By Curt Yeomans
Emergency medical responders from seven local agencies, and private companies, are set to have their cardiac monitoring systems upgraded, due in part, to a federal grant that the Clayton County Board of Commissioners accepted earlier this week.
The $162,772 grant, which comes from the Federal Emergency Management Agency (FEMA), and the U.S. Department of Homeland Security, will help pay for improvements in the way information about cardiac patients is relayed to Southern Regional Medical Center, in Riverdale, hospital officials said.
The Clayton County Fire and Emergency Services Department partnered with the hospital to get the grant, officials added.
Clayton County Fire Chief Alex Cohilas will oversee distribution of equipment and software, to the participating agencies, hospital officials told the Clayton County Board of Commissioners on Tuesday. Cohilas is also the county government's chief of staff.
Cynthia Jenkins, the director of the Southern Regional Medical Center Foundation, said the equipment and software will be distributed to emergency medical service agencies for Clayton, Henry, and Fayette counties, the cities of Forest Park, Morrow and Peachtree City, and Rural Metro, a private company that provides emergency services at Hartsfield-Jackson Atlanta International Airport.
All of those agencies bring cardiac patients to Southern Regional, she said.
"This brings everybody on one level, so every emergency medical services provider can communicate effectively with Southern Regional Medical Center," Jenkins said.
Jenkins said the county, and the hospital applied for the grant in May 2009. She said, under FEMA rules, the hospital could not apply for the grant on its own, and needed a local emergency services agency, to act as the host agency for the grant. Clayton County Fire and Emergency Services will act as that host, and, therefore, be the recipient of the grant money, she said.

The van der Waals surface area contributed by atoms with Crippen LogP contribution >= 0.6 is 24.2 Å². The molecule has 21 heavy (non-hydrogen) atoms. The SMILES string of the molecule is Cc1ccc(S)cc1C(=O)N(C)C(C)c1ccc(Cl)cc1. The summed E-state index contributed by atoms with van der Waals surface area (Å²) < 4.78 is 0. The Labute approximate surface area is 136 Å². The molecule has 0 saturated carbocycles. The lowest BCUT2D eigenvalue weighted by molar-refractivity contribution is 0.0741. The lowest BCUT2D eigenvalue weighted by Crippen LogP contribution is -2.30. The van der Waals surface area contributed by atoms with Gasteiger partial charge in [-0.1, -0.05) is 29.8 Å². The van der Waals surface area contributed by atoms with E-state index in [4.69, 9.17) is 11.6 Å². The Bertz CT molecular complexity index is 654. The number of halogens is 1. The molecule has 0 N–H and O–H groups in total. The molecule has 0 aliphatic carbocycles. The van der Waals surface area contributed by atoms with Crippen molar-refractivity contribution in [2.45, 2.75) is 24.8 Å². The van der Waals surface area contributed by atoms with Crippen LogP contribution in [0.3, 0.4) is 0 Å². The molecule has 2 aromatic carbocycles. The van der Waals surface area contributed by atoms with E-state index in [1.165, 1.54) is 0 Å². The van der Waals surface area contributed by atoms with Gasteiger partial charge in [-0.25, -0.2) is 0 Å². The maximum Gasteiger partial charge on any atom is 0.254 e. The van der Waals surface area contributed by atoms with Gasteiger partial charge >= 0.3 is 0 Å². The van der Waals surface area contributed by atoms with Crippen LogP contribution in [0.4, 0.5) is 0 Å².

Clayton County Fire and Emergency Services spokesman, Battalion Chief Landry Merkison, said the agency signed on to host the grant because "we're the main providers of patients to Southern Regional." He added that people who need medical services for heart problems should benefit from having all of the agencies that bring patients to the hospital involved in the communications upgrade. "This will greatly enhance our patients' chances of survival," he said.
The hospital is using the money to help pay for the purchase of several components for a system that will allow emergency responders to send information on cardiac patients to Southern Regional, from the ambulance, according to Jay Connelly, the director of the hospital's emergency services department.
"The grant that was accepted by the Board of Commissioners helps supplement a regional emergency medical services system, to help expedite care to persons experiencing heart attacks," Connelly said. "It allows us to equip ambulances in the area so they can wirelessly send EKG [electrocardiogram] information to the hospital, so we can anticipate the needs of the patient, sometimes, 20 minutes before they arrive. It reduces the amount of time that the heart is damaged."
On Thursday, Donna Waggoner, the director of cardiac services and clinical lab services at the hospital, said it will cost a total of $300,000 to get the system fully set up. The grant only covers just over half of that amount, she pointed out. She said the remainder of the money came from a private donation from the long-term acute care hospital, which she said is housed within Southern Regional.
She said the money will be distributed as follows: Seven Life Pack 15 kits, that serve as heart monitors and defibrillators, for emergency services departments in Forest Park and Morrow (approximately $192,000); wireless software that will allow personnel from Clayton, Fayette, and Henry counties, Peachtree City, and Rural Metro emergency response groups, to transmit heart information to the hospital (approximately $50,000); an information receiving station for the hospital (nearly $40,000), and batteries and chargers for the Life Pack 15 kits (approximately $10,000).
The remainder of the money will be spent to train 250 emergency medical services personnel how to use the equipment, she said.
"I am just really excited that these different agencies have come together, to provide services to these counties at a high level of care," Waggoner said.
Connelly said hospital officials hope to have the wireless equipment, needed to implement this system, set up and ready to use by the beginning of next year.